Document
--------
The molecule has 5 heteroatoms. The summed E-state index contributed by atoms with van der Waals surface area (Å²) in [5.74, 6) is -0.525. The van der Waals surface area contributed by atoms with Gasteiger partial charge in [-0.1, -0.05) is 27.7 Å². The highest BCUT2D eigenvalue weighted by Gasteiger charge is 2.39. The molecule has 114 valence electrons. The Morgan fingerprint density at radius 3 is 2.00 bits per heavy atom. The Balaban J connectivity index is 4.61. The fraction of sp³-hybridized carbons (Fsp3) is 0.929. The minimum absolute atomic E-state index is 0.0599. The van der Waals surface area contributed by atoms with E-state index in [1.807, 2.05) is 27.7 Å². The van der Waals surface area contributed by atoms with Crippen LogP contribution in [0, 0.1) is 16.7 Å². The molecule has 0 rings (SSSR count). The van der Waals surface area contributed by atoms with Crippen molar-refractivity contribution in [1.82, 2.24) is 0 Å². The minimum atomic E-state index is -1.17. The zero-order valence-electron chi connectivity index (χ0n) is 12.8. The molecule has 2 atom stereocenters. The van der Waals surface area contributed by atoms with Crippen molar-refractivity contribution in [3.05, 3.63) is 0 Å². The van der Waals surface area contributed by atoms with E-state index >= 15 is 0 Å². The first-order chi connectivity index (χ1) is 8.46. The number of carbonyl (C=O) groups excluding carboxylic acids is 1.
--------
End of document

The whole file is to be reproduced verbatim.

The molecule has 5 heteroatoms. The summed E-state index contributed by atoms with van der Waals surface area (Å²) in [5.74, 6) is -0.525. The van der Waals surface area contributed by atoms with Gasteiger partial charge in [-0.1, -0.05) is 27.7 Å². The highest BCUT2D eigenvalue weighted by Gasteiger charge is 2.39. The molecule has 114 valence electrons. The Morgan fingerprint density at radius 3 is 2.00 bits per heavy atom. The Balaban J connectivity index is 4.61. The fraction of sp³-hybridized carbons (Fsp3) is 0.929. The minimum absolute atomic E-state index is 0.0599. The van der Waals surface area contributed by atoms with E-state index in [1.807, 2.05) is 27.7 Å². The van der Waals surface area contributed by atoms with Crippen LogP contribution in [0, 0.1) is 16.7 Å². The molecule has 0 rings (SSSR count). The van der Waals surface area contributed by atoms with Crippen molar-refractivity contribution in [1.82, 2.24) is 0 Å². The minimum atomic E-state index is -1.17. The zero-order valence-electron chi connectivity index (χ0n) is 12.8. The molecule has 2 atom stereocenters. The van der Waals surface area contributed by atoms with Crippen molar-refractivity contribution in [3.05, 3.63) is 0 Å². The van der Waals surface area contributed by atoms with E-state index >= 15 is 0 Å². The first-order chi connectivity index (χ1) is 8.46. The number of carbonyl (C=O) groups excluding carboxylic acids is 1.